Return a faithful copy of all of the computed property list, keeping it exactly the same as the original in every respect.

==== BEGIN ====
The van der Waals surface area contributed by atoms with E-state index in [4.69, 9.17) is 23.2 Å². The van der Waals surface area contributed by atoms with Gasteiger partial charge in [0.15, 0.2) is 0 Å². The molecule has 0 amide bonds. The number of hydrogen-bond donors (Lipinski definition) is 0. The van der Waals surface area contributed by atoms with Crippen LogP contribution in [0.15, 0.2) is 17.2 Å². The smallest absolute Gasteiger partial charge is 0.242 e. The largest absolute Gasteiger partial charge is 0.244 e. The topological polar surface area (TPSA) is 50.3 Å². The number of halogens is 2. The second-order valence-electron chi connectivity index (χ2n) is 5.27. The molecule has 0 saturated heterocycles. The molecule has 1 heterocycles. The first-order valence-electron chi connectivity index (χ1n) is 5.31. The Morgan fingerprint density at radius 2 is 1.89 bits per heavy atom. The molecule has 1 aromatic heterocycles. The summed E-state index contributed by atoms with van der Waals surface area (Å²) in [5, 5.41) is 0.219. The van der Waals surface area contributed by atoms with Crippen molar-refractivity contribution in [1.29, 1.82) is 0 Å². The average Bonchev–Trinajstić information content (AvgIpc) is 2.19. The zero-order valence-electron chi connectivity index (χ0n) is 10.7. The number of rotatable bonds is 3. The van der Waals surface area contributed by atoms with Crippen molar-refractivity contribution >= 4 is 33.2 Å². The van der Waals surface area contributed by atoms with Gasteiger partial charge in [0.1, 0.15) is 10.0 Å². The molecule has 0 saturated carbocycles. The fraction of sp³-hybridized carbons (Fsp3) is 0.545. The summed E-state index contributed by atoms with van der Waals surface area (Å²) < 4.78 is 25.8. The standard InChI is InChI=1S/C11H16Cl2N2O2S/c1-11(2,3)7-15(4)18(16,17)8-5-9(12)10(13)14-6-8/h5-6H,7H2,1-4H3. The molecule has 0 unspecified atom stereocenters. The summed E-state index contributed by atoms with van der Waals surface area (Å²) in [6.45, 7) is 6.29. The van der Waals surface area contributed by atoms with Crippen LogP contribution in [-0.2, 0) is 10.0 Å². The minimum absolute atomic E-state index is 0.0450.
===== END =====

The van der Waals surface area contributed by atoms with E-state index in [4.69, 9.17) is 23.2 Å². The van der Waals surface area contributed by atoms with Gasteiger partial charge in [0.15, 0.2) is 0 Å². The molecule has 0 amide bonds. The number of hydrogen-bond donors (Lipinski definition) is 0. The van der Waals surface area contributed by atoms with Crippen LogP contribution in [0.15, 0.2) is 17.2 Å². The smallest absolute Gasteiger partial charge is 0.242 e. The largest absolute Gasteiger partial charge is 0.244 e. The topological polar surface area (TPSA) is 50.3 Å². The number of halogens is 2. The second-order valence-electron chi connectivity index (χ2n) is 5.27. The molecule has 0 saturated heterocycles. The molecule has 1 heterocycles. The first-order valence-electron chi connectivity index (χ1n) is 5.31. The Morgan fingerprint density at radius 2 is 1.89 bits per heavy atom. The molecule has 1 aromatic heterocycles. The summed E-state index contributed by atoms with van der Waals surface area (Å²) in [5, 5.41) is 0.219. The van der Waals surface area contributed by atoms with Crippen molar-refractivity contribution in [1.29, 1.82) is 0 Å². The average Bonchev–Trinajstić information content (AvgIpc) is 2.19. The zero-order valence-electron chi connectivity index (χ0n) is 10.7. The number of rotatable bonds is 3. The van der Waals surface area contributed by atoms with Crippen molar-refractivity contribution >= 4 is 33.2 Å². The van der Waals surface area contributed by atoms with Gasteiger partial charge in [0.1, 0.15) is 10.0 Å². The molecule has 0 saturated carbocycles. The fraction of sp³-hybridized carbons (Fsp3) is 0.545. The summed E-state index contributed by atoms with van der Waals surface area (Å²) < 4.78 is 25.8. The standard InChI is InChI=1S/C11H16Cl2N2O2S/c1-11(2,3)7-15(4)18(16,17)8-5-9(12)10(13)14-6-8/h5-6H,7H2,1-4H3. The molecule has 0 unspecified atom stereocenters. The summed E-state index contributed by atoms with van der Waals surface area (Å²) in [6.45, 7) is 6.29. The van der Waals surface area contributed by atoms with Crippen LogP contribution in [-0.2, 0) is 10.0 Å². The minimum absolute atomic E-state index is 0.0450.